See, I never thought about it as “avoiding it.” With my extended family, I never equated “time spent visiting” as related to “[desired] closeness of relationship.” That might sound crazy, but your take just imbues the visit (or not visiting) with so much more …weight … than I ever thought about. I’m not saying that it’s wrong, just that it has so much more purpose attributed to her actions than she might have meant. I visited my Aunt once socially in the 6 years I lived in the same state as her. (grad school then 3 years of a really high obligation job). I realize now that that makes me sound like shit, and maybe I was. But I did go to the hospital (for several days, like stinkts) at least 3 or 4 times in that time when she or one of her kids were sick, when it was important. And we saw them at family events. And there was always an open invitation, that I never took her up on. But I never thought of it as conveying a level of how close I wanted the relationship to be, because whenever we all were together, the closeness was there.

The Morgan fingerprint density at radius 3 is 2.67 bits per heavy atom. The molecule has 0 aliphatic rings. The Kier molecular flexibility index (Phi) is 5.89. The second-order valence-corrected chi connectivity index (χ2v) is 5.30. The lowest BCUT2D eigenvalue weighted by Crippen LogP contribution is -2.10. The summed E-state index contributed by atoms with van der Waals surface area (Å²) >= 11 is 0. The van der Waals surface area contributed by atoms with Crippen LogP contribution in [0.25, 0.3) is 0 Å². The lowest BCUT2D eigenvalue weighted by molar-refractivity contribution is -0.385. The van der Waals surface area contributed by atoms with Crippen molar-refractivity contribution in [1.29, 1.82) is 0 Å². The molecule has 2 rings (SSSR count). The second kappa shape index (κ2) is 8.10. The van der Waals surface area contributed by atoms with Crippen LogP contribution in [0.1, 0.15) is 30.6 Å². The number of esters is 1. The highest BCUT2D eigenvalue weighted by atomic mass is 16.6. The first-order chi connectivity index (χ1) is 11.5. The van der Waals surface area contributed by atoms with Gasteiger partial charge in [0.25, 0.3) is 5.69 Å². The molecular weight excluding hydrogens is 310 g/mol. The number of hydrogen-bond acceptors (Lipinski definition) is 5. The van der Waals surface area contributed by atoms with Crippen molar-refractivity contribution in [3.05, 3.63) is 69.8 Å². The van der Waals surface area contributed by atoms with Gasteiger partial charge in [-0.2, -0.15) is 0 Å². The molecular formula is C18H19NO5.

All I’m saying is that I could easily be the niece, and wouldn’t have meant to “distance myself” from my aunt whom I was close to when I was little. I wouldn’t have meant to convey that and I’d certainly hope she’d come to my wedding, because I love her very much.

      6. I’m with you, Seriously. I’ve had friends and family come to my area and not visit me, and I don’t attribute extra meaning to it. Nor am I going to make them explain themselves to me. Life happens, trips have other purposes and people have things going on that you don’t see on their social media.